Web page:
[Book Review]: The Secret World of Oil by Ken Silverstein

As energy demand rises, oil remains at the top of all energy consumption. Given its financial weight and political significance, countries are vying for deals to access their oil fields and guarding their energy security. 

But who are the actors behind these deals? 

Many studies on the oil industry are framed through the geopolitical, political economy and environmental lenses in the literature. In his book, The Secret World of Oil, Ken Silverstein, a senior investigative reporter with First Look Media, places the little-known characters in the global oil industry, including fixers, traders, gatekeepers, and lobbyists, at the centre of attention. These people do not own any oil fields or refineries, but, having all-important connections between governments and corporations, facilitate the oil deals behind closed doors. 

Corruption, as a theme, runs throughout the book. Silverstein relays information straightforwardly, providing vital context and illuminating the complexity of interests in the oil industry. Much of it is interesting, but these chapters are not really cohesive. It seems as if he is putting different notes together, causing readers to become enmeshed in too many details at times.  

The first half of the book discusses the role of fixers, dictators, and traders. 

Meanwhile, Ely Calil, a now-deceased powerful oil fixer and an adviser to various African presidents, acted as the middleman between the energy industries and government helping them to prosper there. Although his main focus was Africa, Calil operated businesses worldwide from the Middle East to Central Asia. He brokered many deals because he could easily reach the key decision-makers. 

Most importantly, the billions of petrodollars are shown to be a malevolent force, giving the green light to dictators to grip power. Such is the case of the corrupted Teodoro Obiang, the son of Equatorial Guinea’s dictator. He amassed colossal personal wealth from each deal. The country’s nickname is the ‘Kuwait of Africa’, having a vast amount of oil reserves. Within this crooked political system, its inflow investment is driven by political rent-making rather than objective assessment. In 2001, US firms lobbied their government to reopen its embassy in Malabo. In turn, the companies have been awarded most of the oil and gas concessions in Equatorial Guinea. The country continues to enjoy its relations with the US despite its notorious corruption. 

Such an industry is pervasively characterized by a patronage system and corruption. Silverstein then spotlights the Swiss-based Genclore, the world’s biggest company that not many have heard of, which profited from the 1996-2003 UN oil-for-food program. The corporation specializes in keeping the oligarchs in repressive countries happy in exchange for exclusive deals in the market. Take the oligarchs Gutseriev in Russia, and Bulat Utemuratov in Kazakhstan, for instance. 

The second half of the book examines the role of the gatekeepers and the lobbyists. 

Bretton Sciaroni became closely involved with the Cambodian government in the 1990s having moved there due to his involvement in the Iran-Contra scandal in the US. Arriving in Cambodia, he then worked his way up by coordinating a public relations campaign alleging the royalist party had launched a ‘campaign of provocation’ against the Cambodian People’s Party (p. 155). Hence, the 1997 military coup by Hun Sen was deemed a legitimate preemptive measure. Later, due to its close relationship with the government, Sciaroni’s consulting firm obtained various concessions for its clients, such as the oil and land deals.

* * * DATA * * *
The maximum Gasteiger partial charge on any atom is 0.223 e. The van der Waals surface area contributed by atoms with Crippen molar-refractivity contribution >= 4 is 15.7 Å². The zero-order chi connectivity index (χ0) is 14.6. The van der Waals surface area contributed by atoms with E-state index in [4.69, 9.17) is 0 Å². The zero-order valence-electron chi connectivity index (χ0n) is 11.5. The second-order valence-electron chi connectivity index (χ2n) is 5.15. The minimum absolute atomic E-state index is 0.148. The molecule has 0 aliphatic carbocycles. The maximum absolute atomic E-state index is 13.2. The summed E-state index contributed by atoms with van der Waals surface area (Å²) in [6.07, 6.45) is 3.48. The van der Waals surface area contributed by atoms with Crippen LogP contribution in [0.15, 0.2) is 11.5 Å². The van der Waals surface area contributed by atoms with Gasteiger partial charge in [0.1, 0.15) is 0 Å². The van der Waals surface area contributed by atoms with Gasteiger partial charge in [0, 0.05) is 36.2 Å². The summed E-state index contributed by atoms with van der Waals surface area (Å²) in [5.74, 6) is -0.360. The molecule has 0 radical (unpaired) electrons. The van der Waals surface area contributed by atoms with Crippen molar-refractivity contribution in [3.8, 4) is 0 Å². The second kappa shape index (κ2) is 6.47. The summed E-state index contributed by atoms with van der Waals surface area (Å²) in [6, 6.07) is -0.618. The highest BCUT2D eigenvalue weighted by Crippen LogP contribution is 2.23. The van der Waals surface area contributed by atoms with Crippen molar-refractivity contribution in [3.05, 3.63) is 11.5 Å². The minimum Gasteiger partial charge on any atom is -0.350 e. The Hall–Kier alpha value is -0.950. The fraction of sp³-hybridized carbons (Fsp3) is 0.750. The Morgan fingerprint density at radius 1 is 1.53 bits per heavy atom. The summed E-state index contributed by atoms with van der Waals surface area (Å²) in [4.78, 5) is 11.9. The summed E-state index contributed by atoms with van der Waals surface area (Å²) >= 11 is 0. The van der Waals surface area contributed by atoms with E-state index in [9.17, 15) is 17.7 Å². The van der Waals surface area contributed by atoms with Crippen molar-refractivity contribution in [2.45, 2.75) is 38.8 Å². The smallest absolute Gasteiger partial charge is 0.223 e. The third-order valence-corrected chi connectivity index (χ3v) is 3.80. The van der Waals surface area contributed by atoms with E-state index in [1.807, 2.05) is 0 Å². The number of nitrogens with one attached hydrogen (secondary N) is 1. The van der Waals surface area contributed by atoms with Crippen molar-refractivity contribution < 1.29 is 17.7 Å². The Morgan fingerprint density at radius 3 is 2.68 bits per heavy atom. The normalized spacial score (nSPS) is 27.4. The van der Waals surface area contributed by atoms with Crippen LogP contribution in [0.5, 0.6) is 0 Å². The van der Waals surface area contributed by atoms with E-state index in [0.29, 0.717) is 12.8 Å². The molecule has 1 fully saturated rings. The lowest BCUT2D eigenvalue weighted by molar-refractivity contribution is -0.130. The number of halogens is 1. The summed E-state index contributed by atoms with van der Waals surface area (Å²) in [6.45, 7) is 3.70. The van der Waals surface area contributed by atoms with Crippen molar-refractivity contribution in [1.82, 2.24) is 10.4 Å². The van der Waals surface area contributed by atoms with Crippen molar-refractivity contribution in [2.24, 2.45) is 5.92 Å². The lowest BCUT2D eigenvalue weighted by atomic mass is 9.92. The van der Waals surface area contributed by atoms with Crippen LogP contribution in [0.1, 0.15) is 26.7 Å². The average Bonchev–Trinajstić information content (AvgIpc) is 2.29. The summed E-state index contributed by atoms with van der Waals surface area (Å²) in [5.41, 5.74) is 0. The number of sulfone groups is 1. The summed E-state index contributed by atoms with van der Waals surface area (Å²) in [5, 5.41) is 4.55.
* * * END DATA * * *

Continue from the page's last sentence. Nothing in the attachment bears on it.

Subsequently, Silverstein narrates the role of a peripheral figure – the former British Prime Minister, Tony Blair. He argues that much of Blair’s consulting work relates to the energy-rich governments and oil corporations. For example, he was paid one million pounds to work as an adviser on governance for the Kuwaiti government and 27 million pounds to conduct a broad review of the Kuwaiti economy (p.182). 

Near the end of the book, the author explains the political power of the lobbyists in Louisiana. He then ends the book with a small discussion on how Neil Bush, the son of one American president and brother of another, uses his political networks to earn a great deal of money. For instance, Grace Semiconductor – a company backed by Jiang Zemin’s son paid Bush $2 million in stocks and $10,000 per board meeting (p. 270). 

An important issue I was not aware of relates to the role of think tanks, universities and nonprofit groups. Though not defined as lobbying organizations, they have been involved in promoting the oil industry’s interests. The Monitor Group of Cambridge, a global management consulting firm, charged the Libyan leader Muammar Gaddafi $250,000 per month to burnish his image (p.9). These prominent academics include historian Francis Fukuyama, the Middle East scholar Bernard Lewis, and Professor Joseph Nye of Harvard.  

It’s an engaging read. Silverstein’s account of these squalid players is useful and fascinating, although there is no deep or comprehensive account of each dirty figure. What it signifies is a political system run by corporate interests. The situation is not much different in other countries. These companies use intermediaries who know the local political elites to set up the deals and ensure the implicit government guarantees. 

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